TUSCALOOSA, Ala. -- There’s a science to spring football.
Forget retooling the depth chart and replacing departed seniors, just fitting 15 dates on the calendar can be a struggle. Throw in Easter on April 8, and Alabama coach Nick Saban faced a decision.
The verdict: Start practice today, take a week off for spring break and then hit it hard on the other side. Workouts resume March 19 and conclude with the April 14 A-Day Game in Bryant-Denny Stadium.
“When Easter falls in spring ball, we usually don’t practice on Saturday,” Saban said. “So we end up having an extra practice. So we have three options. We can have a practice before, we can have a practice after A-Day or we can practice three days in a row somewhere. We’ve done it all three ways, but the way that seems to work the best is when you have one practice before.”
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Alabama used a similar schedule for the 2010 spring routine. Saban said it helps ease younger players into the schedule.
Rising senior linebacker Nico Johnson said the parallels between that post-championship spring and this one ended in January.
“Going through that and having the majority of the players who played on that team coming back, we have better leadership than we had that year,” he said. “Just going through that (10-3 season) and being a leader next year, I’m going to try to tell everyone else we have to stay on our stuff, no matter what.”
Having the 10-day spring break after the first of two helmet-and-shoulder-pad practice can do a lot for the psyche of those competing for starting jobs.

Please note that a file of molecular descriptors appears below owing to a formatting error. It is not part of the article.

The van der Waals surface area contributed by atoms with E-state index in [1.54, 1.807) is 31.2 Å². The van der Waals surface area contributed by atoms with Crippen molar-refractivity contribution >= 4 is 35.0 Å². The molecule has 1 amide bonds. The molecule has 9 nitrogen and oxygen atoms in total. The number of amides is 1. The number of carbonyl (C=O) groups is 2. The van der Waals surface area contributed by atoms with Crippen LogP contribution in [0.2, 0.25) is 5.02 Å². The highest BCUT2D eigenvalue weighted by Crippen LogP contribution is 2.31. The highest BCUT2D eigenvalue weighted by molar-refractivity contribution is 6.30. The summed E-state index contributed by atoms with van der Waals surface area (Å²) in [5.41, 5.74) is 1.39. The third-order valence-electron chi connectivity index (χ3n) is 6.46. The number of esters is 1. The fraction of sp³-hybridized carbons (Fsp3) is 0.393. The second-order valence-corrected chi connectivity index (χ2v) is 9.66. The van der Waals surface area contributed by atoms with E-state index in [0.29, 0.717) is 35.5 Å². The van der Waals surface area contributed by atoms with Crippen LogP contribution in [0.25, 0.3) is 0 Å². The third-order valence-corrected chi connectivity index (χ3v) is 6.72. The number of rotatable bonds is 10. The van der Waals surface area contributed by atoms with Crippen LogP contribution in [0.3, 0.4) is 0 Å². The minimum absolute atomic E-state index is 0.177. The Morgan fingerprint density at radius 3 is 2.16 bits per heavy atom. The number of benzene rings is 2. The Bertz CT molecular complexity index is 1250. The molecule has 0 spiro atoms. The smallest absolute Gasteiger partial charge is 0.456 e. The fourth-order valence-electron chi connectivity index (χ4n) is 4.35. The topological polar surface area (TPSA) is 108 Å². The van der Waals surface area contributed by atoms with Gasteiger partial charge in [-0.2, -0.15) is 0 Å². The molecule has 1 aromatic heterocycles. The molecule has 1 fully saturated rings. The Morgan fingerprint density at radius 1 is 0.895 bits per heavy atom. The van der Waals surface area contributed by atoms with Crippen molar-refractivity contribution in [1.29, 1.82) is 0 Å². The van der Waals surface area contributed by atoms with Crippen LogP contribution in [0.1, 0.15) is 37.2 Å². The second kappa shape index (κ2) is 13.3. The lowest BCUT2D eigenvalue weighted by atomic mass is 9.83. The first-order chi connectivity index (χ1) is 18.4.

“So that they can actually go on spring break with the idea that, whether it’s, ‘I’ve got a lot to learn,’ ‘I’m not in the kind of condition I need to be in,’” Saban said. “Whatever the issue is -- maybe in some cases it develops confidence. ‘I went through a practice. I know more. I’m a lot better than I was a year ago.’ There’s a lot more carryover.”
And there’s plenty of room for competition.
Three of the four starting linebackers graduated or left for the NFL draft, and two cornerback jobs are up for grabs.
Saban said one former running back will join the battle at linebacker. Freshman Brent Calloway will move to defense after redshirting deep on the running back depth chart last season. He is slated to play one of the two inside positions,
“We recruited him as a guy who could play running back, could play linebacker,” Saban said. “He played running back all last year, so now we’re going to look at him at linebacker and see where he would make the best contribution. These are experiments. This is not a final move.”
It’s all part of the spring practice dynamic.
Creating competition is the idea, regardless of perceived job security at any position.
“Every guy has an opportunity,” Saban said. “Every guy that we recruited that hasn’t had the opportunity to play yet, we want to develop each and every one of those players.
“All those players are going to, based on how they improve, how they develop, are going to have an opportunity to create a role on the team, whether it’s to be a backup player, a starter, a special-teams player, whatever that is.”